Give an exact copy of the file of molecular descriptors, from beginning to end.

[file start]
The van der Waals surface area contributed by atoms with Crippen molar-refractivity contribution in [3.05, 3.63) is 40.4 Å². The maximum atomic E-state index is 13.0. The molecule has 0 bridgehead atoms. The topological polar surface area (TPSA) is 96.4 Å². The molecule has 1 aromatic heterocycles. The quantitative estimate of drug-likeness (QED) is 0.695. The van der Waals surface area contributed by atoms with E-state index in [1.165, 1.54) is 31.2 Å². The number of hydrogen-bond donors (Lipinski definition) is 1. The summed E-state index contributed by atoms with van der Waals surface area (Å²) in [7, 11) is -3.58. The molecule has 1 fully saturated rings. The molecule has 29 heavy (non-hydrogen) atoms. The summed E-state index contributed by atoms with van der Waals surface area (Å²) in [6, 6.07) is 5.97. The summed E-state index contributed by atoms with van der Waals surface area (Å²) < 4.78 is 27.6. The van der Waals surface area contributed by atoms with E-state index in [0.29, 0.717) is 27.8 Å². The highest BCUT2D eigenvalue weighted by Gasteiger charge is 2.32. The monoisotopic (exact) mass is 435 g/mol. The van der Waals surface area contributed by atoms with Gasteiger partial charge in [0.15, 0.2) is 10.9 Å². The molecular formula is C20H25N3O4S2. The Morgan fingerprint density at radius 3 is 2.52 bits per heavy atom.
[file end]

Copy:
The van der Waals surface area contributed by atoms with Crippen molar-refractivity contribution in [3.05, 3.63) is 40.4 Å². The maximum atomic E-state index is 13.0. The molecule has 0 bridgehead atoms. The topological polar surface area (TPSA) is 96.4 Å². The molecule has 1 aromatic heterocycles. The quantitative estimate of drug-likeness (QED) is 0.695. The van der Waals surface area contributed by atoms with E-state index in [1.165, 1.54) is 31.2 Å². The number of hydrogen-bond donors (Lipinski definition) is 1. The summed E-state index contributed by atoms with van der Waals surface area (Å²) in [7, 11) is -3.58. The molecule has 1 fully saturated rings. The molecule has 29 heavy (non-hydrogen) atoms. The summed E-state index contributed by atoms with van der Waals surface area (Å²) in [6, 6.07) is 5.97. The summed E-state index contributed by atoms with van der Waals surface area (Å²) < 4.78 is 27.6. The van der Waals surface area contributed by atoms with E-state index in [0.29, 0.717) is 27.8 Å². The highest BCUT2D eigenvalue weighted by Gasteiger charge is 2.32. The monoisotopic (exact) mass is 435 g/mol. The van der Waals surface area contributed by atoms with Gasteiger partial charge in [0.15, 0.2) is 10.9 Å². The molecular formula is C20H25N3O4S2. The Morgan fingerprint density at radius 3 is 2.52 bits per heavy atom.